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‘Toy Story 4’ review: a simple story conceals deeper truths and profundities

‘Toy Story’ sees all the familiar, loved faces back in action   | Photo Credit: AP

When it comes to Disney Pixar, the detailing and nuances in animation is a given, as is the coming alive of the cartoon world through the star voices. The biggest high, however, is how the story itself and its emotional pitch don’t just entertain and create a sense of wonderment but also make the fantasy feel real, rendering the characters human. Each of them throbs with a life and individuality of her/his own, is in relationships and situations that are utterly relatable. And everything still feels as fresh in the fourth and possibly the last film in the franchise, as it did in the first.

Woody, Buzz and other toy friends move on from the Andy to Bonnie and go on a road trip with her family, in what is being touted as the final adventure of their lives. A simple story conceals deeper truths and profundities. How toys are meant to be taken away for helping the kids that they belong to. How they could be like foster parents, bringing up babies and making them get by; as Woody (voiced inimitably by Tom Hanks) does, slipping into Bonnie’s backpack to make her first day at the kindergarten smoother. They are like loyal, loving, empathetic, stress-busting pets. To love and be loved by. The ones who give you the warm and cosy feeling, and that assurance that everything will be alright. Or as the film puts it: “Being there for a child is the most noble thing a toy can do”.

Toy Story 4
  • Director: Josh Cooley
  • Starring: Computer animation with voices of Tom Hanks, Keanu Reeves, Jordon Peele, Annie Potts
  • Run time: 100.04 minutes
  • Storyline: Woody, Buzz and other toy friends move on from the kid Andy to Bonnie and go on a road trip with her family, in what is being touted as the final adventure of their lives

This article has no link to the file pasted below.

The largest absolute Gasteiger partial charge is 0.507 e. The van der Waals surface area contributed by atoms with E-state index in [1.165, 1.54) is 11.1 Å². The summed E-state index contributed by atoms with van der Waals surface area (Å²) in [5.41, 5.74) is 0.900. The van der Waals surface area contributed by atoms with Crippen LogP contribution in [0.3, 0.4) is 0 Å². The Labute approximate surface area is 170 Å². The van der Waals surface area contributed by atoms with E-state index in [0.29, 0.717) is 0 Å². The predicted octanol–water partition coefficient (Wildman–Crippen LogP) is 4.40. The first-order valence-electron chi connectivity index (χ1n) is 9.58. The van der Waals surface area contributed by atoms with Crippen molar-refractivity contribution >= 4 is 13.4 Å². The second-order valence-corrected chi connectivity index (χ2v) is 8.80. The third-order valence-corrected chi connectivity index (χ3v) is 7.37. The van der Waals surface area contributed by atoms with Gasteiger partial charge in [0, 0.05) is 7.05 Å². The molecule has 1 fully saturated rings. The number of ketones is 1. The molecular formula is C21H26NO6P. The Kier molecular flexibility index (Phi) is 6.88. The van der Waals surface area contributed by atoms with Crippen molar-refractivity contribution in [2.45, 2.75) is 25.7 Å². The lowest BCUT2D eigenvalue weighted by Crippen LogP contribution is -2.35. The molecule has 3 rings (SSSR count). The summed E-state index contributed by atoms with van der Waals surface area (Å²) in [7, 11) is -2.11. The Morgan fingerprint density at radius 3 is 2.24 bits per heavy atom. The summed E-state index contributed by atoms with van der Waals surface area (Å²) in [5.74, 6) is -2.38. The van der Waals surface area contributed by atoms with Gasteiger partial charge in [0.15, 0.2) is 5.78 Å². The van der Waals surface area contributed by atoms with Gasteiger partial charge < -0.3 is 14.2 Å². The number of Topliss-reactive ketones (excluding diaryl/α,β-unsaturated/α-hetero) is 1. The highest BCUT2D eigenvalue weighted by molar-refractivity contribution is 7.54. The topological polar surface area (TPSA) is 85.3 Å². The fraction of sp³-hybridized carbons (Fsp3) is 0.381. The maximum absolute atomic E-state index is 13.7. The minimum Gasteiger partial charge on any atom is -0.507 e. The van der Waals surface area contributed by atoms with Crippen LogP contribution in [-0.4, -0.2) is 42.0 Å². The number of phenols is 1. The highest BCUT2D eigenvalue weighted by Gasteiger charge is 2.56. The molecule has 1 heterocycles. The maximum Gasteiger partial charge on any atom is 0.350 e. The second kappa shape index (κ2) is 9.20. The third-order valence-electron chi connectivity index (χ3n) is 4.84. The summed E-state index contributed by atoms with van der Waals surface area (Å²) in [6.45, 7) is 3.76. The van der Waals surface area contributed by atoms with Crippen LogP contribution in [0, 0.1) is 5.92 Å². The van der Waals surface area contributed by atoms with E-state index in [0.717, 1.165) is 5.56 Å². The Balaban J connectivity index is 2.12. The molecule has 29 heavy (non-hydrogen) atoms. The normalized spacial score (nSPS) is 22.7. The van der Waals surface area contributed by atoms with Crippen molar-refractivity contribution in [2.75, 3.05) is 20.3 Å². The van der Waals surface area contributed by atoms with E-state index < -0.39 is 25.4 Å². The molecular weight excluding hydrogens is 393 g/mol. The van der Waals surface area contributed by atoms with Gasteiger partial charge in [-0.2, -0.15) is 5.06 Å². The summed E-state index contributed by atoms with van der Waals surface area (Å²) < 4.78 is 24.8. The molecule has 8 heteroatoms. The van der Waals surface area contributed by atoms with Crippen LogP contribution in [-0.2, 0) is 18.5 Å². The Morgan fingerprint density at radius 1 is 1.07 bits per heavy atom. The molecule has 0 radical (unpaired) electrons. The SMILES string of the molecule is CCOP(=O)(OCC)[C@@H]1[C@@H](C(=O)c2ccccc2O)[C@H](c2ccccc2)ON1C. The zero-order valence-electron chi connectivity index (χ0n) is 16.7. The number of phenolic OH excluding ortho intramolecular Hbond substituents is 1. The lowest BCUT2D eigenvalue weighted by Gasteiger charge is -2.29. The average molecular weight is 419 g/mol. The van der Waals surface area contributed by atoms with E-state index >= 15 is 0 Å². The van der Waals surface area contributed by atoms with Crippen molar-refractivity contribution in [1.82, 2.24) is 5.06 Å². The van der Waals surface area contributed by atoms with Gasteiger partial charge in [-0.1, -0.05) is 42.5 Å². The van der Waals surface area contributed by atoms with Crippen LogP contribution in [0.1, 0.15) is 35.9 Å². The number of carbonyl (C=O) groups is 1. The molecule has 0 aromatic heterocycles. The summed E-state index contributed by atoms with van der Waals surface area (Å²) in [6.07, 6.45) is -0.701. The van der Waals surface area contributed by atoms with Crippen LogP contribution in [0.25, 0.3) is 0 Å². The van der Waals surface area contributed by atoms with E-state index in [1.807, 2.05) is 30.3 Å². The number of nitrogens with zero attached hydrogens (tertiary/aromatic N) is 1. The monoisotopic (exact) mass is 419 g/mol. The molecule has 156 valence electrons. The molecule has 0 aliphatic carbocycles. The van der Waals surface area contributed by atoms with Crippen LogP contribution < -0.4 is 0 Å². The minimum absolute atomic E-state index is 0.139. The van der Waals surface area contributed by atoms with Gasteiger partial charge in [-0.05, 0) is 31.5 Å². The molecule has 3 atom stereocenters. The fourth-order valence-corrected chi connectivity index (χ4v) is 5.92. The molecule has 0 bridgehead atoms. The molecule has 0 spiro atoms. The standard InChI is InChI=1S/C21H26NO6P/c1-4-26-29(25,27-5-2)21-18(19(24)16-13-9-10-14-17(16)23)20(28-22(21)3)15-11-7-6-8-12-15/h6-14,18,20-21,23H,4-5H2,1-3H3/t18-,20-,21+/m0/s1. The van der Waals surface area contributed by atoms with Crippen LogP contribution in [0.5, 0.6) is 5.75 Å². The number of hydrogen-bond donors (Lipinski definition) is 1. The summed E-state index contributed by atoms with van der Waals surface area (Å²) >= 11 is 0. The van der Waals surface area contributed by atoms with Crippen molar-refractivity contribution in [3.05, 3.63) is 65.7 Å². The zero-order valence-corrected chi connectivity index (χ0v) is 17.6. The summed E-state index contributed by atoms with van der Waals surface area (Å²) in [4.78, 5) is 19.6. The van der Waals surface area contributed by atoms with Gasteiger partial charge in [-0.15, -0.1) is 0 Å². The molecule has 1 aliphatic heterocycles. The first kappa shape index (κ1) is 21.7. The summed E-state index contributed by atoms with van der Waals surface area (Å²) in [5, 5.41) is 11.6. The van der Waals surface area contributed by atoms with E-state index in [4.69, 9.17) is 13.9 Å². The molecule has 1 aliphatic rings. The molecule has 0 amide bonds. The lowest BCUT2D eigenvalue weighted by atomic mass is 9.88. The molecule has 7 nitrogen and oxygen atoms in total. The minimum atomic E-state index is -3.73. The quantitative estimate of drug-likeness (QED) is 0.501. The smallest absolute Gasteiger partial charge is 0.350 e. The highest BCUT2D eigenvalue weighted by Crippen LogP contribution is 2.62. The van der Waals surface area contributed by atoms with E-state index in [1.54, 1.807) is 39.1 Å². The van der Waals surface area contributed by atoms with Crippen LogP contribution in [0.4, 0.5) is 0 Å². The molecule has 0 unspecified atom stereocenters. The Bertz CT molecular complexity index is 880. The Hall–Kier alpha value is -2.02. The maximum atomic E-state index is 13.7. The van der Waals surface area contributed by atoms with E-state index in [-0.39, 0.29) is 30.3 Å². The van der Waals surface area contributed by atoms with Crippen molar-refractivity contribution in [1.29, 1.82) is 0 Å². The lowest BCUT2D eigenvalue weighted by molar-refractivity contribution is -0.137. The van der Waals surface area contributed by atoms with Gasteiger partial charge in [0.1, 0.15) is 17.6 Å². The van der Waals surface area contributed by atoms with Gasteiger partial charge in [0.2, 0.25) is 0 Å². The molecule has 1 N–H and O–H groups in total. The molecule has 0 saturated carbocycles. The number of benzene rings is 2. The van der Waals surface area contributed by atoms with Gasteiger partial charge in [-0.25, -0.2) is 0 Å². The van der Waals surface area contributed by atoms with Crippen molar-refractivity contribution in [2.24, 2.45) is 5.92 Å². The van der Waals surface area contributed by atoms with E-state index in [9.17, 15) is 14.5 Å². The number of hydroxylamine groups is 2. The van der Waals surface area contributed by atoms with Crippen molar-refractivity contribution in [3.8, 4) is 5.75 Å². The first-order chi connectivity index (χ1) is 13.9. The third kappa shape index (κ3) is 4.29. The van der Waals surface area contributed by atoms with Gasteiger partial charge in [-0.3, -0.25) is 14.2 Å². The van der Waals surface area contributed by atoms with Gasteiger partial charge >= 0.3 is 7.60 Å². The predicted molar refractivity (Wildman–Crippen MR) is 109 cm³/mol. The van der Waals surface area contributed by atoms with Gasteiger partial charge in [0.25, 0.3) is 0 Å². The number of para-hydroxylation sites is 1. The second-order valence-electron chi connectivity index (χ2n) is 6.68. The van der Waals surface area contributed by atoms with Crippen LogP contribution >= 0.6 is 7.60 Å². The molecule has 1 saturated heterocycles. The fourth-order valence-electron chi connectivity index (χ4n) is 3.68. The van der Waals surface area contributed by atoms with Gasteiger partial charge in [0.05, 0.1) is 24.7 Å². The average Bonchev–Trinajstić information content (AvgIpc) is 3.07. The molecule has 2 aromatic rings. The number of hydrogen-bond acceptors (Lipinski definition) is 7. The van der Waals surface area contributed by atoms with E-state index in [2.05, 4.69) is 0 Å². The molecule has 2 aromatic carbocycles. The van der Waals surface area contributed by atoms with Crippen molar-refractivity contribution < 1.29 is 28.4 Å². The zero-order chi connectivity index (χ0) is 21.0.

The creation of a toy can help a kid get out of an introverted life to find a sense of self, as does Bonnie on making a new toy ‘Forky’ from a plastic, disposable fork. The essential amusement comes from the dilemma of Forky — is he a toy or is he trash? But even there lies a larger message. Of discovering and valuing yourself, though it is communicated subtly and obliquely than setting it up in your face.

There is action in the form of Duke Caboom (Keanu Reeves), the Canadian stuntsman enlisted to help get back the lost Forky. And there are minor stabs of fear too, at the antique store with the Bensons. All in all a good mix of all the rasas, but the most compelling thread is of being a lost toy, it is about the urgency of having a second shot at ‘getting a kid’ , of being able to belong — to children, to other toys or just to one’s own self.

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Printable version | Mar 5, 2021 7:01:52 AM | https://www.thehindu.com/entertainment/reviews/toy-story-4-review/article28096306.ece

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